March 19, 2008
Following the massacre a few weeks ago at Yeshivat Mercaz Ha-Rav, an interesting poster was plastered throughout the Kiryat Moshe neighborhood in Jerusalem. Signed by the Council for European Jewry, it was a call to several of the leading rabbinic figures of our day to come together and to provide leadership for our troubled nation. The real interesting part of the poster was that it was an appeal to various rabbinic figures across-the-board (Ashkenazi, Sephardi, Hassidic, etc) and not just an appeal to one faction. Although I doubt, unfortunately, that such a meeting will actually take place, the poster has nonetheless left me with many thoughts, the most pressing of which is the question of when will our rabbinic leaders wake up? Or more precisely, when will they rise above their various sectarian issues and ideological differences and join forces for the larger cause? How can it be that they apparently fail to understand that if the whole country goes up in flames, it will affect EVERYONE (be it in Jerusalem, in Bnei Brak, in Shilo, in Efrat, in Beersheva, in Tiberias, etc, etc)?
The danger to this country, from within and without, is growing everyday. Although there are many reasons for this, one of the primary reasons is the current leadership, which for the most part is totally guided by and imbued with non-Jewish ideas and values. As a result of this, most of the country feels that they have been abandoned by an elitist, corrupt and self-centered shilton (regime). Whether it is the inability to provide defense for citizens in Sderot, or telling citizens in Ashkelon to get used to rocket threats, or sending ill-equipped soldiers to fight and die in Lebanon, or neglecting their responsibility to properly help citizens who were ejected from their homes in Gush Katif a few summers ago, or failing to address the rising percentage of poverty amongst many of its citizens, or failing to doing anything against Arab violence and thefts in the Negev and Galilee, etc, etc, etc, this feeling of abandonment is manifest throughout the country.
In such a situation, it is inconceivable that the rabbinic leaders fail to wake up, join forces, and provide leadership. Throughout our long and often turbulent history, there have always been rabbinic figures to provide leadership. While it’s true that some generations produced great leaders while other generations provided leaders of a lesser stature, nonetheless there were always rabbinic leaders. Thus, it is difficult to fathom that our generation has no rabbinic leaders, regardless of their greatness or mediocrity.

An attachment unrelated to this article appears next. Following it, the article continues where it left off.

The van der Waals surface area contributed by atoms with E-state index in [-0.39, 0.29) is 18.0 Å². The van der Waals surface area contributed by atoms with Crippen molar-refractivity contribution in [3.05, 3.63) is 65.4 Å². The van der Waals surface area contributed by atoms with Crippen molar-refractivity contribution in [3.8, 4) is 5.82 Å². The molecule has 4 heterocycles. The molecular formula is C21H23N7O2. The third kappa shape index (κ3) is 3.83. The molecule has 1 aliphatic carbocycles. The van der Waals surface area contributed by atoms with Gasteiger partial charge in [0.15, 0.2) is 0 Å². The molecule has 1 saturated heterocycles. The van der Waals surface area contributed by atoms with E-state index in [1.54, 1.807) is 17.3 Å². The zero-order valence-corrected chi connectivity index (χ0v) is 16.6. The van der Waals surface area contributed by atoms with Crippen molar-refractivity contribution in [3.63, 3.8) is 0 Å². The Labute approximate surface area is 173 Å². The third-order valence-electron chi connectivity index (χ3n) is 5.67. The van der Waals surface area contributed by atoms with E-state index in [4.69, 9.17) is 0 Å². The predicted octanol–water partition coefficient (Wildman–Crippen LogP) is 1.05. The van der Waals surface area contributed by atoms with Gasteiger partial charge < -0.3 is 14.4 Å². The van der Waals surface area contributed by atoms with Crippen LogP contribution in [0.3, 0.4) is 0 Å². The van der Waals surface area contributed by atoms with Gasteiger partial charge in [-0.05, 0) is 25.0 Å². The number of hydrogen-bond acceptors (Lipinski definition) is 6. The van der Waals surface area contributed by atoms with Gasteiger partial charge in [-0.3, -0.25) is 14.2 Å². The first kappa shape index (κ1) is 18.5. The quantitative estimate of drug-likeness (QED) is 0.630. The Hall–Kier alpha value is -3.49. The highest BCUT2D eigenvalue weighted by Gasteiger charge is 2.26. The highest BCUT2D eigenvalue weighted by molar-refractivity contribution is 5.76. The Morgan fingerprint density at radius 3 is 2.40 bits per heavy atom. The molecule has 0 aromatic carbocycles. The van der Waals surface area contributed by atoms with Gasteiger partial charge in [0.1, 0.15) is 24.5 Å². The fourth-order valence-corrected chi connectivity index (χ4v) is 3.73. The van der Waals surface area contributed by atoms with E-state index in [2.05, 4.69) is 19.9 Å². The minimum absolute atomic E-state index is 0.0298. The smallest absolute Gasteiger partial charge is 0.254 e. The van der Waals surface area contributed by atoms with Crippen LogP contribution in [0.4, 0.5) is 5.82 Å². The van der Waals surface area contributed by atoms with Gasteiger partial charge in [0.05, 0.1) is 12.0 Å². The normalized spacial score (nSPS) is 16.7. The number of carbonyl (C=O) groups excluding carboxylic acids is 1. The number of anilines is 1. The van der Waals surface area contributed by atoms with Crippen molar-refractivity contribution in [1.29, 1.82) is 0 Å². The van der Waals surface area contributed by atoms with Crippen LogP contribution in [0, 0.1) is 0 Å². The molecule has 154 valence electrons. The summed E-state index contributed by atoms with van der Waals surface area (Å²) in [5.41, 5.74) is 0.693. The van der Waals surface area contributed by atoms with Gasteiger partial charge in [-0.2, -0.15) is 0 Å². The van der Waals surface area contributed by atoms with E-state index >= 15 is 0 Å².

True, my words are a bit harsh and unjust because the truth is there are some rabbinic leaders, but these, for the most part, are dealing with the issues of their own particular constituency. What I am looking for, however, is for all the various leaders to come together for the larger national cause. In other words, they need to stop dealing with the micro and start dealing with the macro.
It is so clear to me that as long as they fail to do this, than any effort of one rabbi or even a couple of good-intentioned rabbis, can easily be diffused by the shilton with any one of the all too familiar charges of ‘incitement’ or ‘religious coercion’ or ‘extremism’ or ‘anti-democracy’, etc, etc. However, it is also just as clear to me that if the rabbis were to come together, then they could easily sway the larger nation and the shilton would be hard-pressed to do anything. Of course the shilton would probably try (especially through financial cutbacks, budget cuts, and other various financial threats), but the truth is their efforts would be in vain as long as the rabbis stayed together. Moreover, not only is this painfully obvious to me, I am nearly certain that this is just as obvious to the shilton as well, and is in fact probably one of their biggest fears. For the moment that their divide-and-conquer tactic stops working, they will quickly start losing their control of the assorted power bases in this country.
Of course anarchy is not the goal of the Jewish people and this is certainly not what I am advocating here. What I am trying to push forward is the goal of the Jewish people, namely to establish sovereignty in the Land of Israel, but not for the sake of sovereignty itself, but rather in order to build a full-fledged country according to the ideals and morality of the Torah, and this in turn to fulfill our destiny of being a ‘light unto the nations’. However, in the transitional period until real Jewish leadership emerges, it is incumbent upon the various rabbinic leaders to overcome their well-entrenched ideological differences and start joining forces in order to provide some leadership for a very troubled country.